We are celebrating Women’s month in August. As such it is always good to reflect on how far we have come as a nation since thousands of brave women marched to the Union Buildings on the 9th of August 1956.
But the question remains – how far have we really come and are our South African Female Employees better off than they were in 1956?
Women had to overcome many battles to have the freedoms that many of us take for granted today. However, it seems that many women are still being victimized today, the moment they inform their Employer that they are pregnant. Women are thus afraid to inform their Employers of their pregnancy and some wait until they are in their second trimester to inform their Employers.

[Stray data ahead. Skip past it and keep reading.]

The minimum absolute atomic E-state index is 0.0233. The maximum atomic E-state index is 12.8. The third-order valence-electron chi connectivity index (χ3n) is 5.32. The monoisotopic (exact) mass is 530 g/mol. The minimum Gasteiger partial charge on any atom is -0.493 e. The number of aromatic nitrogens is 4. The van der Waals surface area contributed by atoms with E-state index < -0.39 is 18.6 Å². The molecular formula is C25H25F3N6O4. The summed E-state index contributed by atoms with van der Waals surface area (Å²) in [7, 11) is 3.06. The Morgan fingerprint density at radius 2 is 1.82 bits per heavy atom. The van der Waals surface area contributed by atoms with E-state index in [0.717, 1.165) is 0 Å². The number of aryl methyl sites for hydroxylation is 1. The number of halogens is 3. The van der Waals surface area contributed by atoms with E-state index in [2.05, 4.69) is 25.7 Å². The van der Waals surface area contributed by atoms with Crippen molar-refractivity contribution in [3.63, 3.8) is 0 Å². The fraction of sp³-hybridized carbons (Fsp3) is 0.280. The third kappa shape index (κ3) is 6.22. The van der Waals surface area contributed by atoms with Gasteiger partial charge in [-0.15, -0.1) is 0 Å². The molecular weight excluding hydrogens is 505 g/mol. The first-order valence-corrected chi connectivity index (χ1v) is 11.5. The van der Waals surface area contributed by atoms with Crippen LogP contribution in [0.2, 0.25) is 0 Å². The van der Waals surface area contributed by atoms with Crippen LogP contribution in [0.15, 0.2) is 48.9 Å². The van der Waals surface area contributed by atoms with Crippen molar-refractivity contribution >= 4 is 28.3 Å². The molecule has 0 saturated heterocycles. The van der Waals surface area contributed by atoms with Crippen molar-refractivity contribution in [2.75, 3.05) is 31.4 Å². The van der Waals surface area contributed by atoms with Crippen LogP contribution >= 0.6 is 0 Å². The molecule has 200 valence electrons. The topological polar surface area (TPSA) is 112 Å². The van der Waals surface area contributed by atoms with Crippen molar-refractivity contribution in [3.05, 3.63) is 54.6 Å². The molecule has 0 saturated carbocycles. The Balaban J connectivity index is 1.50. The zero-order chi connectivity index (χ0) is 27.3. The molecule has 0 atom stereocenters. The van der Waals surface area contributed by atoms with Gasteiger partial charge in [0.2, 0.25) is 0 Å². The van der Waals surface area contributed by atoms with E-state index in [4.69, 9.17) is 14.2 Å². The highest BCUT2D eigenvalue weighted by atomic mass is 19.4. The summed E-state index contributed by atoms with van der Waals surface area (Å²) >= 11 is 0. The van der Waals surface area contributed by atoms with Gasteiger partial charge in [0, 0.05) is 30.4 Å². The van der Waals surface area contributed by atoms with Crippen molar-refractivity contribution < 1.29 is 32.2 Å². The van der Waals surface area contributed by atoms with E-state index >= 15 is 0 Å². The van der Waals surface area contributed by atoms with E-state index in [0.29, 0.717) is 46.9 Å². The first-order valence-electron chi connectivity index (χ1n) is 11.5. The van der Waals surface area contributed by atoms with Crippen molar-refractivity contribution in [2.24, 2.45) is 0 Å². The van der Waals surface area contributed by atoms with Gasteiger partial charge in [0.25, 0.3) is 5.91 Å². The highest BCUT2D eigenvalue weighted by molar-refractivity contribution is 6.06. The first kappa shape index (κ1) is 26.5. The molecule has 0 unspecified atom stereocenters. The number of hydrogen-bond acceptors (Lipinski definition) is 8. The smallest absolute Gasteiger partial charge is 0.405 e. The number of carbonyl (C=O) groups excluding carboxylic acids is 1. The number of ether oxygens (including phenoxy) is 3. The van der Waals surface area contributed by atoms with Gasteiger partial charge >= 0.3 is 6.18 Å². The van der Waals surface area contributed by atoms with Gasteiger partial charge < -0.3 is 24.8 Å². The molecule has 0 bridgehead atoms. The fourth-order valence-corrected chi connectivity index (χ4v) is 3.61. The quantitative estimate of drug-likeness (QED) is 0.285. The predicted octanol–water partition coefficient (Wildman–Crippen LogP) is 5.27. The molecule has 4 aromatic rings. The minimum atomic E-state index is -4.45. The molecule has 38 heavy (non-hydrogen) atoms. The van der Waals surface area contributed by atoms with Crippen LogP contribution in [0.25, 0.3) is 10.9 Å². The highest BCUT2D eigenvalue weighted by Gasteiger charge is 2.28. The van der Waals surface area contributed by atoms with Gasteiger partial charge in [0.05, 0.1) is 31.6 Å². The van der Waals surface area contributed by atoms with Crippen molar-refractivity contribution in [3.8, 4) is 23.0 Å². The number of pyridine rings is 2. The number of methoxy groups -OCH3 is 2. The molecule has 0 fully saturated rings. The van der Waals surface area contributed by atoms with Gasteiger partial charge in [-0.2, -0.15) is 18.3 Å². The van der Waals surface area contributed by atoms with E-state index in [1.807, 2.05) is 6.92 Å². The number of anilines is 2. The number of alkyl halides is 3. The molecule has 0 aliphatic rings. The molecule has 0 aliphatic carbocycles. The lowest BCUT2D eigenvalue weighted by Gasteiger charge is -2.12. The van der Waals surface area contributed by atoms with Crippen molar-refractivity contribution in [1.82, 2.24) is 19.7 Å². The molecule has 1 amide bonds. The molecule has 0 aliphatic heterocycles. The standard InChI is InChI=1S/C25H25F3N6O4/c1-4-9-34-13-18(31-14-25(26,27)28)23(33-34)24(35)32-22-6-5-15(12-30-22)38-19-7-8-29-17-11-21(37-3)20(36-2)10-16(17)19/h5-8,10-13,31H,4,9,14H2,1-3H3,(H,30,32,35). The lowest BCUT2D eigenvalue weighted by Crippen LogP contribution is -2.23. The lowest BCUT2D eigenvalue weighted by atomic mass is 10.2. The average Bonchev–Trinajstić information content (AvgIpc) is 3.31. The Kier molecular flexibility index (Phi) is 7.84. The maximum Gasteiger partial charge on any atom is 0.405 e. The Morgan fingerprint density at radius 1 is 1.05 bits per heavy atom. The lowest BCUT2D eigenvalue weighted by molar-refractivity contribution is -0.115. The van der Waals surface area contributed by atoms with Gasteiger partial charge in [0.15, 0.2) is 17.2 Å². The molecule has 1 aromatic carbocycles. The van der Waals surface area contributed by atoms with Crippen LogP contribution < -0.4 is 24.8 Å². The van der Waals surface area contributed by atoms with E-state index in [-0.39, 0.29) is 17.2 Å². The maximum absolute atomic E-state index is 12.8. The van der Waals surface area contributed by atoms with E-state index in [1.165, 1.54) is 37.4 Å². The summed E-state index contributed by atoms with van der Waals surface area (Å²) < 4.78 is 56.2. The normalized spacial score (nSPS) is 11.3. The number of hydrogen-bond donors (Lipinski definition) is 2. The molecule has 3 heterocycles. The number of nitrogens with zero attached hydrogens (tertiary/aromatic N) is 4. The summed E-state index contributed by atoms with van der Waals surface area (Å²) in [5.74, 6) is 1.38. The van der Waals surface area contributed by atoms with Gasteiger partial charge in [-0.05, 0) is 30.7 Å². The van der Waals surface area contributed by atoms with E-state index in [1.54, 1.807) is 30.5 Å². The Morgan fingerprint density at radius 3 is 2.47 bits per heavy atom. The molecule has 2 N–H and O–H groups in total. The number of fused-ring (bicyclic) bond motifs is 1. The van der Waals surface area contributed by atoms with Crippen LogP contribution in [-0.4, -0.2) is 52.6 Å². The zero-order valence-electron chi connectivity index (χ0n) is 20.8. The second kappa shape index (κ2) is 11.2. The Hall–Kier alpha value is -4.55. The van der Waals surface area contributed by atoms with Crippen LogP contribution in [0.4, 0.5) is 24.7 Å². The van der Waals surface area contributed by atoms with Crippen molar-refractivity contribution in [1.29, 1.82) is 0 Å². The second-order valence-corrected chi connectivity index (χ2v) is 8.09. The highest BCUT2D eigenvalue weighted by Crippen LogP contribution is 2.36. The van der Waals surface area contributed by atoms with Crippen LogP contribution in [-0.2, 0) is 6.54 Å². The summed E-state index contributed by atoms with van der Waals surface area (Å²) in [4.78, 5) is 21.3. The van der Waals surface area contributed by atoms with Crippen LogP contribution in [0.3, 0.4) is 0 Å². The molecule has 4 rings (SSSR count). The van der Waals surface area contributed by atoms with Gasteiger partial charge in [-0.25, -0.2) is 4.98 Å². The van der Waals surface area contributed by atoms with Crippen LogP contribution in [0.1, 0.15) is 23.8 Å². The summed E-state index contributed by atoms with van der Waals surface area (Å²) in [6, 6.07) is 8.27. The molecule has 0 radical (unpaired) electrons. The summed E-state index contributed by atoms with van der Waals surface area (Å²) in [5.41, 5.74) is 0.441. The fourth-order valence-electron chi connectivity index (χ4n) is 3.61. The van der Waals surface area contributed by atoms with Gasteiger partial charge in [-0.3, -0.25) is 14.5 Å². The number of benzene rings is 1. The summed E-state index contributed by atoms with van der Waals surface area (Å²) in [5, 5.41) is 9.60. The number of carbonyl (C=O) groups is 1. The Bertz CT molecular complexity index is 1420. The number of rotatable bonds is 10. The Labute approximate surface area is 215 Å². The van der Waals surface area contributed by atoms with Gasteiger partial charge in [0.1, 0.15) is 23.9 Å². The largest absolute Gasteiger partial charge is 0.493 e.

Does the Labour Relations Act 66 of 1995, (hereinafter referred to as the “LRA”) as amended, not afford female Employees the necessary protection against abuse by their Employers due to their pregnancy?
Section 187 of the LRA stipulates that in certain circumstances when Employers dismiss Employees, these dismissals will be considered to be automatically unfair. The Employees are thus afforded statutory protection against automatically unfair dismissals.
Section 187(1)(e) determines that:
“A dismissal is automatically unfair if the Employer, in dismissing the Employee acts contrary to Section 5 or the reason for dismissal is the Employee’s pregnancy, intended pregnancy or any reason related to her pregnancy.”
What does this mean? What are Employers allowed to do and what are they prohibited from doing?
Employers can’t dismiss Employees when they inform them that they are pregnant. Employers are furthermore prohibited from dismissing Employees when they announce to their Employer that they are planning to start a family.
If a pregnant Employee commits misconduct, the Employer will be allowed to take disciplinary action against her based on the misconduct. The Employer must ensure that the correct procedures are followed when taking the disciplinary action against the said Employee.